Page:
Because John Piper is a very charismatic speaker and preaches a gospel of self-gratification and happiness, he has obtained a cult-like following of people that are encouraged by his sermons and podcasts. For the sake of encouragement, it seems many people are not testing his doctrine or his self-contradictions from one teaching to the next. Jesus specifically said that we should follow him for his sake, not for the sake of seeking our joy in him. On the one hand, Jesus was pretty clear. But on the other hand, enticing personality cults can be pretty satisfying.

The more you are willing to look into it, the more you will see that John Piper's false doctrine of Christian Hedonism is not biblical and is harmful to a true and sincere Christian life. Piper's seminal ideas for his doctrine were formed based on humanistic ideas in commentary and were not inspired by scripture. The early false dichotomies that he had proposed help to explain his thinking process.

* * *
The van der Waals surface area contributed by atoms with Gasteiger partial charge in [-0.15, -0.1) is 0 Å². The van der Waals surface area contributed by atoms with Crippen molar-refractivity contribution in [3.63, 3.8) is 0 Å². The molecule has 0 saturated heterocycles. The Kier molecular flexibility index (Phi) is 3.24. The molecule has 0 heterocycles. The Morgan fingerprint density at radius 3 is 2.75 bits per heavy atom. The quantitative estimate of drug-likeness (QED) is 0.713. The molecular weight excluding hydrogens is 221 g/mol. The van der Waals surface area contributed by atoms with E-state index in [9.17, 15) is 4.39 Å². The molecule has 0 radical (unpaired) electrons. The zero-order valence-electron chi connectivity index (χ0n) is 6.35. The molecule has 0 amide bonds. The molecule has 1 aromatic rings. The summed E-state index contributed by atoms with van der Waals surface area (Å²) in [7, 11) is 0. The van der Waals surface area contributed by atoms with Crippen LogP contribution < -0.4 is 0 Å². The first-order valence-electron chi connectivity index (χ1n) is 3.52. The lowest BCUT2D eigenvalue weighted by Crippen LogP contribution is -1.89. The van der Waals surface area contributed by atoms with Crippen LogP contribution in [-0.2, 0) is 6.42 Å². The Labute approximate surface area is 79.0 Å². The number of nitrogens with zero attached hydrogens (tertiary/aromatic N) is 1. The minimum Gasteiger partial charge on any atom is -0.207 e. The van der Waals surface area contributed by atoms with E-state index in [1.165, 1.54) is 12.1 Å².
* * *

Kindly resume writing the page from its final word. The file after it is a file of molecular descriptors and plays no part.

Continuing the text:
If there is a desire to truly seek to please God and glorify God in accordance with scripture, Christian Hedonism should be rejected. Jesus is not a Christian Hedonist because feelings do not represent the highest glory of God, the ultimate good or the highest value. Sharing and expressing God's agape love, not merely experiencing feelings, is described in scripture as most glorifying to God. If anyone wishes to challenge what I've written, I would love to discuss or debate this subject with the hopes of reaffirming Christ's supremacy and the true goal of glorifying God in the manner that God describes.

Written by Richard H. Warden (c) 2017 All rights reserved.